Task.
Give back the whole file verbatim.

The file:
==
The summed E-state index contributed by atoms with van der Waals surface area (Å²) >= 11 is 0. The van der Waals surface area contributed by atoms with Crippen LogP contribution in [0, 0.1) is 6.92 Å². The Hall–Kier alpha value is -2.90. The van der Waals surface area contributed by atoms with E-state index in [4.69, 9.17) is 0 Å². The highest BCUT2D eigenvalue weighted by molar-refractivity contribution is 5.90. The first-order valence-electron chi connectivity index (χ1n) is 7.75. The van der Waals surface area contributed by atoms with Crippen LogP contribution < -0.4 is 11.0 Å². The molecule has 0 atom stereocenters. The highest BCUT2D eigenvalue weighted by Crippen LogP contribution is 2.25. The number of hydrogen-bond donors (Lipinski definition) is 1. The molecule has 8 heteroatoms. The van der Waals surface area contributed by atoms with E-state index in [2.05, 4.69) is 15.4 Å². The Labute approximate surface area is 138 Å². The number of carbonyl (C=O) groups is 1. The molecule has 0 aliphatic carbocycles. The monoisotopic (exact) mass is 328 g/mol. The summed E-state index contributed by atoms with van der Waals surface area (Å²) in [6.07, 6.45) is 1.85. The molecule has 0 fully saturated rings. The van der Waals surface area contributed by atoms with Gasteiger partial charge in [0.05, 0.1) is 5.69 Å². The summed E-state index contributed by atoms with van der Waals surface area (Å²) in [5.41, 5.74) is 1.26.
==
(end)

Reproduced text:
The summed E-state index contributed by atoms with van der Waals surface area (Å²) >= 11 is 0. The van der Waals surface area contributed by atoms with Crippen LogP contribution in [0, 0.1) is 6.92 Å². The Hall–Kier alpha value is -2.90. The van der Waals surface area contributed by atoms with E-state index in [4.69, 9.17) is 0 Å². The highest BCUT2D eigenvalue weighted by molar-refractivity contribution is 5.90. The first-order valence-electron chi connectivity index (χ1n) is 7.75. The van der Waals surface area contributed by atoms with Crippen LogP contribution < -0.4 is 11.0 Å². The molecule has 0 atom stereocenters. The highest BCUT2D eigenvalue weighted by Crippen LogP contribution is 2.25. The number of hydrogen-bond donors (Lipinski definition) is 1. The molecule has 8 heteroatoms. The van der Waals surface area contributed by atoms with E-state index in [2.05, 4.69) is 15.4 Å². The Labute approximate surface area is 138 Å². The number of carbonyl (C=O) groups is 1. The molecule has 0 aliphatic carbocycles. The monoisotopic (exact) mass is 328 g/mol. The summed E-state index contributed by atoms with van der Waals surface area (Å²) in [6.07, 6.45) is 1.85. The molecule has 0 fully saturated rings. The van der Waals surface area contributed by atoms with Gasteiger partial charge in [0.05, 0.1) is 5.69 Å². The summed E-state index contributed by atoms with van der Waals surface area (Å²) in [5.41, 5.74) is 1.26.